From all of us at Opera Omaha, a big “Thank you” goes to Lisa Hagstrom, Sheila McNeill, and Vernie Jones for making that event a success and for accepting the award for the guild.

Tuesday | Jun 05, 2012

DinoQuest 2–We will be there!

Through a special partnership with Fontenelle Nature Association, Opera Omaha is invited to be part of the public grand opening of DinoQuest 2: Trek Through Time! We are thrilled to have this opportunity and can’t wait to see the dinosaurs. Join us this Sunday, June 10 from 1:00pm to 5:00pm to enjoy the exhibit and periodic musical performances by Opera Omaha. 

Admission is free for members of Fontenelle Nature Association. Non-members can purchase tickets in advance through Ticket Omaha for $8 or at the door for $10. This is a great opportunity to visit the dinos and to hear the divas! Join us!

More information about DinoQuest 2 is available here: DinoQuest 2: Trek Through Time

Friday | May 18, 2012

Samuel Ramey in Bluebeard’s Castle

Today’s blog entry sails through time to our April 19 and 22, 2013 production of Bela Bartok’s Bluebeard’s Castle. Our Bluebeard, the fantastic Samuel Ramey, is not new to the role. He has performed the role several times including his 1984 Metropolitan Opera debut and in 2007 at the Washington National Opera. We look forward to hosting Mr. Ramey and Kara Shay Thomson as our Bluebeard and Judith for Opera Omaha’s production of Bartok’s only opera.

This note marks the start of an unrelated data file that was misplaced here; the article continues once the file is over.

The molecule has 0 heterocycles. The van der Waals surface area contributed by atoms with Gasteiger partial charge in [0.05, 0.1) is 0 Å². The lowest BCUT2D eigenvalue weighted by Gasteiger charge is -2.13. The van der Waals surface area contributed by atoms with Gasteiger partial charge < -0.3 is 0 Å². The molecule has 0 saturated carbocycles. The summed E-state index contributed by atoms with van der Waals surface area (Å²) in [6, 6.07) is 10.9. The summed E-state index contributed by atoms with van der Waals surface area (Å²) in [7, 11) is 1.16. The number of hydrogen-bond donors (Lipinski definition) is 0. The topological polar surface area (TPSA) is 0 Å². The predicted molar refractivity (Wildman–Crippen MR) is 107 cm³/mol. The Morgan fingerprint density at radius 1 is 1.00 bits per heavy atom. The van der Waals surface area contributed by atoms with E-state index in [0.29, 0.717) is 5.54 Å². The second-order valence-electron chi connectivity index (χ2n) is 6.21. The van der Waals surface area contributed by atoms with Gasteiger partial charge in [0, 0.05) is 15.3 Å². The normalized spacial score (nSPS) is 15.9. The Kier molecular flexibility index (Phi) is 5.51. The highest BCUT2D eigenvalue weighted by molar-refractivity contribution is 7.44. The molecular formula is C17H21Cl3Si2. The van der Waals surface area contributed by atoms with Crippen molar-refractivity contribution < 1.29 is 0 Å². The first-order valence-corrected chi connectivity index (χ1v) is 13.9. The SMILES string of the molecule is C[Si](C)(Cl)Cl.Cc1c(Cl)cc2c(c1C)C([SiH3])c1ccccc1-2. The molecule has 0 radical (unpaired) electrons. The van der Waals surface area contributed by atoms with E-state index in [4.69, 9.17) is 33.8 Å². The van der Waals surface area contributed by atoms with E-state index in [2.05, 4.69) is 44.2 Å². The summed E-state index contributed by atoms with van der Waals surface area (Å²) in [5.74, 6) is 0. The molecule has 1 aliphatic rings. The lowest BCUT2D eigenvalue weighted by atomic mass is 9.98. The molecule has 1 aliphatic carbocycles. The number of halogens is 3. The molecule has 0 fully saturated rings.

Samuel Ramey
Samuel Ramey as Bluebeard in “Bluebeard’s Castle,”
Metropolitan Opera 1984

Included below is a synopsis of Bluebeard’s Castle, written by Karin Cooper and published in World of Opera on the NPR website at the time of the 2007 Washington National Opera production. A link included with the synopsis takes you to the original writing and production photos of Samuel Ramey as Bluebeard and Denyce Graves as his new bride.